Five years ago to the day, the FCC reclassified high-speed broadband as a “telecommunications” service subject to Title II regulations, which resulted in the largest drop in broadband capital expenditures since the 2008-2009 recession. Annual broadband provider capital spending dropped $500 million in 2015 and $2.7 billion in 2016. By the end of 2016, capital expenditures sunk to $74.8 billion, more than $3 billion lower than 2014’s $78 billion.
Fortunately, FCC Chairman Ajit Pai’s 2017 reversal of the Title II decision put U.S. broadband capital expenditures back on track. Annual capital expenditures grew significantly from 2016-2018, increasing by $2 billion in 2017 before jumping up by $3 billion in 2018. In 2018, broadband providers invested approximately $80 billion in network infrastructure, over $5 billion more than 2016 levels.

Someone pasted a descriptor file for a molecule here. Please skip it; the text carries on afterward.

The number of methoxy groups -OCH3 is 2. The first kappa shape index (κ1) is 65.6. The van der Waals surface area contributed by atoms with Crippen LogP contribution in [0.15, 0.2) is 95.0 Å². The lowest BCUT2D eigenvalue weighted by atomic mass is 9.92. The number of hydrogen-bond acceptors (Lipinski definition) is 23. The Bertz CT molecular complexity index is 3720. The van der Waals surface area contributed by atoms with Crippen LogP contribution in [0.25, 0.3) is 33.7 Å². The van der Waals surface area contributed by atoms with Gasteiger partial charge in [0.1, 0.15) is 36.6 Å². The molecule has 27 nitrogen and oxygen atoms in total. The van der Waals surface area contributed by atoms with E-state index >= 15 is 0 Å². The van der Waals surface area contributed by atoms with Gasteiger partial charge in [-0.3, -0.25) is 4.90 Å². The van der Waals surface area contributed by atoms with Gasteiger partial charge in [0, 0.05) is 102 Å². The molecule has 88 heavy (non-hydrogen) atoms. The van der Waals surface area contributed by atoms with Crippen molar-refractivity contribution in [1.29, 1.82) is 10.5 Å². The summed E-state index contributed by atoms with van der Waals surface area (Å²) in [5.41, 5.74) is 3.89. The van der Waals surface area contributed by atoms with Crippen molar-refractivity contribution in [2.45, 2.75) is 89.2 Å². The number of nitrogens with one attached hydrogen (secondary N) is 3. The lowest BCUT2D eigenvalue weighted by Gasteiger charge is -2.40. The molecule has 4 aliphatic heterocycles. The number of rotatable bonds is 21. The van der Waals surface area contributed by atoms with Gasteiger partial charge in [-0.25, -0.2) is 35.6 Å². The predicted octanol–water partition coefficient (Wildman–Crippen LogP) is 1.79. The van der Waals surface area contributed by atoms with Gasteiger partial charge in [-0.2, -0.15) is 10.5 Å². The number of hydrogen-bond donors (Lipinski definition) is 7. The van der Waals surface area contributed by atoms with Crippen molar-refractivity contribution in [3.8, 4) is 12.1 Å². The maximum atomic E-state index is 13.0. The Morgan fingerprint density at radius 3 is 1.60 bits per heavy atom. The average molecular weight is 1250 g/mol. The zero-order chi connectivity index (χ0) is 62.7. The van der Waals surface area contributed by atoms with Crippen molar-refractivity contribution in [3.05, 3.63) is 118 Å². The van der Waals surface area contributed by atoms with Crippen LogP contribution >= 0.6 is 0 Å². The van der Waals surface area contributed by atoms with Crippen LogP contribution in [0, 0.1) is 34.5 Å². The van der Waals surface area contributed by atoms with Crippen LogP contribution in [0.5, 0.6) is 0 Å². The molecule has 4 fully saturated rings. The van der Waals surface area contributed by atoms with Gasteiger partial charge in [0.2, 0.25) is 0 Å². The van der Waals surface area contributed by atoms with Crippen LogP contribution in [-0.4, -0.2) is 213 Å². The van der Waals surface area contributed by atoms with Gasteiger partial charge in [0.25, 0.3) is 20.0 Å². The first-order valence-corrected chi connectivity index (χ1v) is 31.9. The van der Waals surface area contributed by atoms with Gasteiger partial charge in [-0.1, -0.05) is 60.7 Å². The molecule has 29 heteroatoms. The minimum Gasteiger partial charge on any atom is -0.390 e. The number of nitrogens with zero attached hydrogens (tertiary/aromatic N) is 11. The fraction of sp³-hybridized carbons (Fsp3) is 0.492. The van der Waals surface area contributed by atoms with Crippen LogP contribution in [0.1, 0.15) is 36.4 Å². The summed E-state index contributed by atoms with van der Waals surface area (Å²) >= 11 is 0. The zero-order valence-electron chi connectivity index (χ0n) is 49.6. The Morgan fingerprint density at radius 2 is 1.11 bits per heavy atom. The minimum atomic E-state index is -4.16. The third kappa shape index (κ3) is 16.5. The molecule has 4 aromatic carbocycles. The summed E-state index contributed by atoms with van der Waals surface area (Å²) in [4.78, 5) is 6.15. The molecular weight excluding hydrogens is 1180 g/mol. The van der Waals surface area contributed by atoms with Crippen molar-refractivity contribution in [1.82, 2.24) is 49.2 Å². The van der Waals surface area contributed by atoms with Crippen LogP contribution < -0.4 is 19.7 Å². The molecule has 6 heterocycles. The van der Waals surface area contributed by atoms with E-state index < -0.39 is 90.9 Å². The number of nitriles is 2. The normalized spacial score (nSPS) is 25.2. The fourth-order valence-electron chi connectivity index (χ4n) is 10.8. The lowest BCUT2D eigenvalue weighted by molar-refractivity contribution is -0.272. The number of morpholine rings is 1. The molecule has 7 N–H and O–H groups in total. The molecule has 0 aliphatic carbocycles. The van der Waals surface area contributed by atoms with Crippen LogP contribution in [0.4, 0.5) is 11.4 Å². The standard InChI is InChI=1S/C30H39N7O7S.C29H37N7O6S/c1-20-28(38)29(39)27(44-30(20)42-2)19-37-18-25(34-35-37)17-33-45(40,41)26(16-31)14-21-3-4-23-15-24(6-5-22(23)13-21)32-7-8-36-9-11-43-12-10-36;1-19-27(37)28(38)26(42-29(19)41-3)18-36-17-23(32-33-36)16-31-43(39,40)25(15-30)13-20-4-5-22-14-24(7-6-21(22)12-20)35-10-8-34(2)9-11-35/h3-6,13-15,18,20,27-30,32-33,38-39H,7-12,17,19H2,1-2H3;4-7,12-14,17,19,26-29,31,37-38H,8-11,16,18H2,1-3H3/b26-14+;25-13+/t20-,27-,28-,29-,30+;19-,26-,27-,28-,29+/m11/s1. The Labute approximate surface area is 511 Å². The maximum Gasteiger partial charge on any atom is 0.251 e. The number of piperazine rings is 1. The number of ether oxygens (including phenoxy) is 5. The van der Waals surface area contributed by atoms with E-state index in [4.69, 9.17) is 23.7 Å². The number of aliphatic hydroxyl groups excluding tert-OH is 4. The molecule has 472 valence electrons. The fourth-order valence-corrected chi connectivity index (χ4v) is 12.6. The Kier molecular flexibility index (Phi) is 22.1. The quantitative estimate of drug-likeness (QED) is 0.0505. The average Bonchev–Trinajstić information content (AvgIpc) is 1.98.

Contrary to doomsday rhetoric, Title II is not the only path to net neutrality: the Restoring Internet Freedom Order, which classified the internet like a modern communications system once again, paid dividends.